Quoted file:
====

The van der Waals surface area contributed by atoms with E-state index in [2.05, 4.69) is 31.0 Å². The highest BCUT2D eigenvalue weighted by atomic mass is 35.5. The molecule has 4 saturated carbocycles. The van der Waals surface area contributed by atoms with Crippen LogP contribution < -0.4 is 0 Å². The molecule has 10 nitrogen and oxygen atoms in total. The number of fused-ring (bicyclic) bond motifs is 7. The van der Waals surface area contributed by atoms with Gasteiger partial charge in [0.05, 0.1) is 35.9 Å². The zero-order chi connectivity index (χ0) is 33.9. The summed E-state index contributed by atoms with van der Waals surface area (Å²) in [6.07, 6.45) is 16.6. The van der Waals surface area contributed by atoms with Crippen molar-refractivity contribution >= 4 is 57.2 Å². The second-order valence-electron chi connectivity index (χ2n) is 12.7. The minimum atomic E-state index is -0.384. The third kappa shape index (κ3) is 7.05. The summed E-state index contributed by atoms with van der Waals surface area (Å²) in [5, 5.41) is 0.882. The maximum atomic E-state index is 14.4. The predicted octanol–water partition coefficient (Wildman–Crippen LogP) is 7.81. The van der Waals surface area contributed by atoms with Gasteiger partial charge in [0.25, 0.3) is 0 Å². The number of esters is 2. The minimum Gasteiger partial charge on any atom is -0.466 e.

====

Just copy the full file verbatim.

The van der Waals surface area contributed by atoms with E-state index in [2.05, 4.69) is 31.0 Å². The highest BCUT2D eigenvalue weighted by atomic mass is 35.5. The molecule has 4 saturated carbocycles. The van der Waals surface area contributed by atoms with Crippen LogP contribution < -0.4 is 0 Å². The molecule has 10 nitrogen and oxygen atoms in total. The number of fused-ring (bicyclic) bond motifs is 7. The van der Waals surface area contributed by atoms with Gasteiger partial charge in [0.05, 0.1) is 35.9 Å². The zero-order chi connectivity index (χ0) is 33.9. The summed E-state index contributed by atoms with van der Waals surface area (Å²) in [6.07, 6.45) is 16.6. The van der Waals surface area contributed by atoms with Crippen molar-refractivity contribution >= 4 is 57.2 Å². The second-order valence-electron chi connectivity index (χ2n) is 12.7. The minimum atomic E-state index is -0.384. The third kappa shape index (κ3) is 7.05. The summed E-state index contributed by atoms with van der Waals surface area (Å²) in [5, 5.41) is 0.882. The maximum atomic E-state index is 14.4. The predicted octanol–water partition coefficient (Wildman–Crippen LogP) is 7.81. The van der Waals surface area contributed by atoms with Gasteiger partial charge in [0.25, 0.3) is 0 Å². The number of esters is 2. The minimum Gasteiger partial charge on any atom is -0.466 e.